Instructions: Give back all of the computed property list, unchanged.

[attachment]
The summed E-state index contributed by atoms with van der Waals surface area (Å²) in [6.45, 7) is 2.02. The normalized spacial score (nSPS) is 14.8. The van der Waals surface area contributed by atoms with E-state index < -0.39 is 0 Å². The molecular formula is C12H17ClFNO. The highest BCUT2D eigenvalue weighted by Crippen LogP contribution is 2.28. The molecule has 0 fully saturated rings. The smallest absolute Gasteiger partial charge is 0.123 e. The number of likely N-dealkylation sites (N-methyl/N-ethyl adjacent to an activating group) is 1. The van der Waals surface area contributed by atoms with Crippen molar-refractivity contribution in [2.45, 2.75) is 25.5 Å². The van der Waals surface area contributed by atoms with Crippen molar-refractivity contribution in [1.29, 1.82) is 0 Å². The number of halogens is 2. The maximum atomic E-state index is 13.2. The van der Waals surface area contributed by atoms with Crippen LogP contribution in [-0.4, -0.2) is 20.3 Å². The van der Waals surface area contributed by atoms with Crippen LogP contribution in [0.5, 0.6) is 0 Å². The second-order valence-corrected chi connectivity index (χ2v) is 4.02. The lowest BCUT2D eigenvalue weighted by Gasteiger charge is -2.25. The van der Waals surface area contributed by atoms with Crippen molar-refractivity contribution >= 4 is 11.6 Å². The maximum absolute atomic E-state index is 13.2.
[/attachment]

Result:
The summed E-state index contributed by atoms with van der Waals surface area (Å²) in [6.45, 7) is 2.02. The normalized spacial score (nSPS) is 14.8. The van der Waals surface area contributed by atoms with E-state index < -0.39 is 0 Å². The molecular formula is C12H17ClFNO. The highest BCUT2D eigenvalue weighted by Crippen LogP contribution is 2.28. The molecule has 0 fully saturated rings. The smallest absolute Gasteiger partial charge is 0.123 e. The number of likely N-dealkylation sites (N-methyl/N-ethyl adjacent to an activating group) is 1. The van der Waals surface area contributed by atoms with Crippen molar-refractivity contribution in [2.45, 2.75) is 25.5 Å². The van der Waals surface area contributed by atoms with Crippen molar-refractivity contribution in [1.29, 1.82) is 0 Å². The number of halogens is 2. The maximum atomic E-state index is 13.2. The van der Waals surface area contributed by atoms with Crippen LogP contribution in [-0.4, -0.2) is 20.3 Å². The van der Waals surface area contributed by atoms with Crippen LogP contribution in [0.5, 0.6) is 0 Å². The second-order valence-corrected chi connectivity index (χ2v) is 4.02. The lowest BCUT2D eigenvalue weighted by Gasteiger charge is -2.25. The van der Waals surface area contributed by atoms with Crippen molar-refractivity contribution >= 4 is 11.6 Å². The maximum absolute atomic E-state index is 13.2.